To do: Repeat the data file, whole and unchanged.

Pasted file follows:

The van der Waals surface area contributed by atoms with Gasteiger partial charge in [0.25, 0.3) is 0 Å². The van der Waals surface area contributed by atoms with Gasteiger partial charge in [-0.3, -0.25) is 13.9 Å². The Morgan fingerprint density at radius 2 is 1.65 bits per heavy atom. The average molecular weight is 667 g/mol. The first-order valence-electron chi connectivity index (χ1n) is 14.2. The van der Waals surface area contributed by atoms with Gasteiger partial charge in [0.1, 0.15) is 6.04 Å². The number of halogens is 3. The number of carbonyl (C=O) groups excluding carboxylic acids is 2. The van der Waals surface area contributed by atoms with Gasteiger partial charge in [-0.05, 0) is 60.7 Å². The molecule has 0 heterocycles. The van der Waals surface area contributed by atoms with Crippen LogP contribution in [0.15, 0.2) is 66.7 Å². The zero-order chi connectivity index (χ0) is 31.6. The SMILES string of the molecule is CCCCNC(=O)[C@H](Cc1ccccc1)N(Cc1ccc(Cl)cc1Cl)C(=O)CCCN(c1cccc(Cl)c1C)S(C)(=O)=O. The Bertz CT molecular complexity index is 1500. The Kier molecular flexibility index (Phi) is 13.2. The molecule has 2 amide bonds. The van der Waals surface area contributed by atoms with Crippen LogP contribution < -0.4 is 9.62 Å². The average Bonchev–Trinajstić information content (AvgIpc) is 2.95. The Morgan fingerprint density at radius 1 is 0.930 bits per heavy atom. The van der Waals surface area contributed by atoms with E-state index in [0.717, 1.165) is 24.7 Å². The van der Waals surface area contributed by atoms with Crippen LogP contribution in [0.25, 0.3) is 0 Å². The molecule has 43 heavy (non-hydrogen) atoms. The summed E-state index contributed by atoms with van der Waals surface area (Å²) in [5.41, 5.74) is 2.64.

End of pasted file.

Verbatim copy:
The van der Waals surface area contributed by atoms with Gasteiger partial charge in [0.25, 0.3) is 0 Å². The van der Waals surface area contributed by atoms with Gasteiger partial charge in [-0.3, -0.25) is 13.9 Å². The Morgan fingerprint density at radius 2 is 1.65 bits per heavy atom. The average molecular weight is 667 g/mol. The first-order valence-electron chi connectivity index (χ1n) is 14.2. The van der Waals surface area contributed by atoms with Gasteiger partial charge in [0.1, 0.15) is 6.04 Å². The number of halogens is 3. The number of carbonyl (C=O) groups excluding carboxylic acids is 2. The van der Waals surface area contributed by atoms with Gasteiger partial charge in [-0.05, 0) is 60.7 Å². The molecule has 0 heterocycles. The van der Waals surface area contributed by atoms with Crippen LogP contribution in [0.15, 0.2) is 66.7 Å². The zero-order chi connectivity index (χ0) is 31.6. The SMILES string of the molecule is CCCCNC(=O)[C@H](Cc1ccccc1)N(Cc1ccc(Cl)cc1Cl)C(=O)CCCN(c1cccc(Cl)c1C)S(C)(=O)=O. The Bertz CT molecular complexity index is 1500. The Kier molecular flexibility index (Phi) is 13.2. The molecule has 2 amide bonds. The van der Waals surface area contributed by atoms with Crippen LogP contribution < -0.4 is 9.62 Å². The average Bonchev–Trinajstić information content (AvgIpc) is 2.95. The Morgan fingerprint density at radius 1 is 0.930 bits per heavy atom. The van der Waals surface area contributed by atoms with E-state index in [0.717, 1.165) is 24.7 Å². The van der Waals surface area contributed by atoms with Crippen LogP contribution in [0.25, 0.3) is 0 Å². The molecule has 43 heavy (non-hydrogen) atoms. The summed E-state index contributed by atoms with van der Waals surface area (Å²) in [5.41, 5.74) is 2.64.